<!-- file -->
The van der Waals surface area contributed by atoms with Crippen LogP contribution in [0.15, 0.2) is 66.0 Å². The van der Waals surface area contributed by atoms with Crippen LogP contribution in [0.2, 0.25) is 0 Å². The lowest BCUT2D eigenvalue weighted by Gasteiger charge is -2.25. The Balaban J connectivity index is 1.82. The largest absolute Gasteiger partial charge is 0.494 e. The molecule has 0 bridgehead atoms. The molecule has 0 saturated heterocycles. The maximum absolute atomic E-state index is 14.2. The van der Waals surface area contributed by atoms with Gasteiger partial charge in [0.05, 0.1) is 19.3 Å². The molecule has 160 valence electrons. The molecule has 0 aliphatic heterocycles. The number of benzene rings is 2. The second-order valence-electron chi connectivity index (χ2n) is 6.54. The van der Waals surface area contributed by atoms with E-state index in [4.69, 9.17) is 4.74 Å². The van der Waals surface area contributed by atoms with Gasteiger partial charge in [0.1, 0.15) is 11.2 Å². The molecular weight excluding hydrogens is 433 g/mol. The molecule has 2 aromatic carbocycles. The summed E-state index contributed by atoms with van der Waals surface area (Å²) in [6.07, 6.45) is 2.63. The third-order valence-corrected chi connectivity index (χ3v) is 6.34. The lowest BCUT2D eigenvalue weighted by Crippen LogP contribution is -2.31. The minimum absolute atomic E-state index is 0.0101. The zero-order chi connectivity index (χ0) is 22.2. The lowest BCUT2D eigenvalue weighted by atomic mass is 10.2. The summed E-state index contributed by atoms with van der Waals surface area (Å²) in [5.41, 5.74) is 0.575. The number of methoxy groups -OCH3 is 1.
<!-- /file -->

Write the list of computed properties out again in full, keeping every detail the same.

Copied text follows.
The van der Waals surface area contributed by atoms with Crippen LogP contribution in [0.15, 0.2) is 66.0 Å². The van der Waals surface area contributed by atoms with Crippen LogP contribution in [0.2, 0.25) is 0 Å². The lowest BCUT2D eigenvalue weighted by Gasteiger charge is -2.25. The Balaban J connectivity index is 1.82. The largest absolute Gasteiger partial charge is 0.494 e. The molecule has 0 bridgehead atoms. The molecule has 0 saturated heterocycles. The maximum absolute atomic E-state index is 14.2. The van der Waals surface area contributed by atoms with Gasteiger partial charge in [0.05, 0.1) is 19.3 Å². The molecule has 160 valence electrons. The molecule has 0 aliphatic heterocycles. The number of benzene rings is 2. The second-order valence-electron chi connectivity index (χ2n) is 6.54. The van der Waals surface area contributed by atoms with E-state index in [4.69, 9.17) is 4.74 Å². The van der Waals surface area contributed by atoms with Gasteiger partial charge in [0.1, 0.15) is 11.2 Å². The molecular weight excluding hydrogens is 433 g/mol. The molecule has 2 aromatic carbocycles. The summed E-state index contributed by atoms with van der Waals surface area (Å²) in [6.07, 6.45) is 2.63. The third-order valence-corrected chi connectivity index (χ3v) is 6.34. The lowest BCUT2D eigenvalue weighted by Crippen LogP contribution is -2.31. The minimum absolute atomic E-state index is 0.0101. The zero-order chi connectivity index (χ0) is 22.2. The lowest BCUT2D eigenvalue weighted by atomic mass is 10.2. The summed E-state index contributed by atoms with van der Waals surface area (Å²) in [5.41, 5.74) is 0.575. The number of methoxy groups -OCH3 is 1.